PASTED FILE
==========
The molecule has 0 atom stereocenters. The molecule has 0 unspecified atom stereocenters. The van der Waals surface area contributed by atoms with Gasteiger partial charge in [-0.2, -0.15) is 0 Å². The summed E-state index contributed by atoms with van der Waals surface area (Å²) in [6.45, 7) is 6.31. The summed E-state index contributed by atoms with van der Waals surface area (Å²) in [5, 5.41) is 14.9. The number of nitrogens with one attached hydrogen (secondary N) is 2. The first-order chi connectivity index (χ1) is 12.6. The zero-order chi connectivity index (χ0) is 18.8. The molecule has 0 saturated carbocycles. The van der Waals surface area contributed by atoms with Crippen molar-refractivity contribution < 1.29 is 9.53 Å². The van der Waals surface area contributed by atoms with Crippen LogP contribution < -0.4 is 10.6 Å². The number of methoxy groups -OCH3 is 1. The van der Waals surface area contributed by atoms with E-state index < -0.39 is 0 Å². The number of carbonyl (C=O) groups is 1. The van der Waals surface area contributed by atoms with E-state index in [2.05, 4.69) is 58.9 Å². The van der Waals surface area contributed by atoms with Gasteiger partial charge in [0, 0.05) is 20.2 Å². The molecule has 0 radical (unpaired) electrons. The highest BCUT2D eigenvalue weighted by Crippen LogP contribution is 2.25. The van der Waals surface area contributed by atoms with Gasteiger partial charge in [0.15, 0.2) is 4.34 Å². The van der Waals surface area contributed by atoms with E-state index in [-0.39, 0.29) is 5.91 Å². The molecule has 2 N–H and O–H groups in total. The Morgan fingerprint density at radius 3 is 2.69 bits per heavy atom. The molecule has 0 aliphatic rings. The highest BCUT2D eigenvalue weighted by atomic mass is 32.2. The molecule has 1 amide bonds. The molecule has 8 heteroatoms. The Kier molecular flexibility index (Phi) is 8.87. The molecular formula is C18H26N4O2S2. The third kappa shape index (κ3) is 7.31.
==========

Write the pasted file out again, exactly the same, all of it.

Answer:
The molecule has 0 atom stereocenters. The molecule has 0 unspecified atom stereocenters. The van der Waals surface area contributed by atoms with Gasteiger partial charge in [-0.2, -0.15) is 0 Å². The summed E-state index contributed by atoms with van der Waals surface area (Å²) in [6.45, 7) is 6.31. The summed E-state index contributed by atoms with van der Waals surface area (Å²) in [5, 5.41) is 14.9. The number of nitrogens with one attached hydrogen (secondary N) is 2. The first-order chi connectivity index (χ1) is 12.6. The zero-order chi connectivity index (χ0) is 18.8. The molecule has 0 saturated carbocycles. The van der Waals surface area contributed by atoms with Crippen molar-refractivity contribution < 1.29 is 9.53 Å². The van der Waals surface area contributed by atoms with Crippen LogP contribution < -0.4 is 10.6 Å². The number of methoxy groups -OCH3 is 1. The van der Waals surface area contributed by atoms with E-state index < -0.39 is 0 Å². The number of carbonyl (C=O) groups is 1. The van der Waals surface area contributed by atoms with E-state index in [2.05, 4.69) is 58.9 Å². The van der Waals surface area contributed by atoms with Gasteiger partial charge in [0, 0.05) is 20.2 Å². The molecule has 0 radical (unpaired) electrons. The highest BCUT2D eigenvalue weighted by Crippen LogP contribution is 2.25. The van der Waals surface area contributed by atoms with Gasteiger partial charge in [0.15, 0.2) is 4.34 Å². The van der Waals surface area contributed by atoms with E-state index in [-0.39, 0.29) is 5.91 Å². The molecule has 2 N–H and O–H groups in total. The Morgan fingerprint density at radius 3 is 2.69 bits per heavy atom. The molecule has 0 aliphatic rings. The highest BCUT2D eigenvalue weighted by atomic mass is 32.2. The molecule has 1 amide bonds. The molecule has 8 heteroatoms. The Kier molecular flexibility index (Phi) is 8.87. The molecular formula is C18H26N4O2S2. The third kappa shape index (κ3) is 7.31.